My rating: 3 of 5 stars
Moise Naim offers an exhaustive account of all the ways power is more diffuse and less easy to hold onto in the contemporary era. The “end of power” affects all players too: corporations, philanthropies, religions, NGOs, and of course governments. He argues this is the result of three concurrent revolutions:
1) The More Revolution: there is more of everything now, especially people who live longer and have access to more economic and technological resources, and it is “overwhelming the means of control”
2) The Mobility Revolution: all these people are moving more than prior generations, and that makes them harder to control; they are no captive audiences anymore
3) The Mentality Revolution: people’s expectations are outpacing the capacity of governments to satisfy them; new standards and norms mean people aren’t captive to old institutions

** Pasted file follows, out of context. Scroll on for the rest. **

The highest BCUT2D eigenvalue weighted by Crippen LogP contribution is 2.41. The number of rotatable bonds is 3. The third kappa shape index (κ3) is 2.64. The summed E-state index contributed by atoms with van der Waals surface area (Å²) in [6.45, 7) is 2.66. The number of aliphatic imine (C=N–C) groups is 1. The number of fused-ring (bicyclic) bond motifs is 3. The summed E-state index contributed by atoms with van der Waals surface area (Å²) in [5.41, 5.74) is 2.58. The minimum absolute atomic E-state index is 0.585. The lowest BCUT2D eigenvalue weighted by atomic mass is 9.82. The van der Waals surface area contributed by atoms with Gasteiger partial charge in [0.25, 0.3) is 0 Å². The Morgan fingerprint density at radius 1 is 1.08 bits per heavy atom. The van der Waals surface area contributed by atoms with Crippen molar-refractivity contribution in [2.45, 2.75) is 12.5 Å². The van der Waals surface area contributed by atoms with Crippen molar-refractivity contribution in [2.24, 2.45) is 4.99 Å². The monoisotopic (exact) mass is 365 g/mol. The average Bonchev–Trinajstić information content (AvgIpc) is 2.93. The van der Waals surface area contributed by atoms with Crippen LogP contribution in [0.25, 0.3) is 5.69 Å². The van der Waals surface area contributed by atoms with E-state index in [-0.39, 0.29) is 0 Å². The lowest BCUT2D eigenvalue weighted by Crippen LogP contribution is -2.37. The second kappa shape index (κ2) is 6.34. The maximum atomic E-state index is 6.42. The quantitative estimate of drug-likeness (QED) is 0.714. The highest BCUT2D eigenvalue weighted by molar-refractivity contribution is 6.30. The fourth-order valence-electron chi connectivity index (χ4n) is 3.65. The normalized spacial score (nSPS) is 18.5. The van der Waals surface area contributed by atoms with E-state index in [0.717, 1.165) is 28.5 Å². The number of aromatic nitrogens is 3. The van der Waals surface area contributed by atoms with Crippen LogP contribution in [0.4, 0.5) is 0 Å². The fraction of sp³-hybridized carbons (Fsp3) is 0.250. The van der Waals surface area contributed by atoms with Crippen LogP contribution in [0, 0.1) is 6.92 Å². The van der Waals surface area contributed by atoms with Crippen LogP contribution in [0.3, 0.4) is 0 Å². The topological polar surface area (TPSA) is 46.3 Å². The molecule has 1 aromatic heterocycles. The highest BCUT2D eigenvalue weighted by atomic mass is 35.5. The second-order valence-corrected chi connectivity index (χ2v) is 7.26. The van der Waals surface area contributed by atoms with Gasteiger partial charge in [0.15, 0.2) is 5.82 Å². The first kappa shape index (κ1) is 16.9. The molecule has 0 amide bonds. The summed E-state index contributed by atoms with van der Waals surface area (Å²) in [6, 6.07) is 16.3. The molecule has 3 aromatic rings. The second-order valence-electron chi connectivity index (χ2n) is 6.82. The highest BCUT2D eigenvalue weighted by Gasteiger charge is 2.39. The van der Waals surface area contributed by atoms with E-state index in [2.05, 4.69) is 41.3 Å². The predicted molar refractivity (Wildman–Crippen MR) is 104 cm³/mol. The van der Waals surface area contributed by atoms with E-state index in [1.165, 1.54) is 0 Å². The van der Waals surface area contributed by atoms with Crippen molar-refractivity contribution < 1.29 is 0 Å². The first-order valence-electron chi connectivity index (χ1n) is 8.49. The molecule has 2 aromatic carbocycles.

It’s nearly impossible to summarize all the ways in which Naim catalogues power’s decay across different sectors and venues. It’s so exhaustive, it’s exhausting to read. At times his tone is strident and evangelistic. He isn’t wrong, or at least is arguments always seem sound and obviously come from a careful and well-informed observer of the global socio-politico-economic landscape. But at times it reads like a string of popular essays.
Despite my problems with the writing style—and his unexpected recommendation to strengthen political parties as one counteraction—this is an important book, especially if it is being read and taken seriously by half of the major world leaders who blurbed the book. This was even the inaugural book of Mark Zuckerberg’s Facebook book club!
I expect we will be talking about the “End of Power” for many years to come: it’s worth a thorough browse.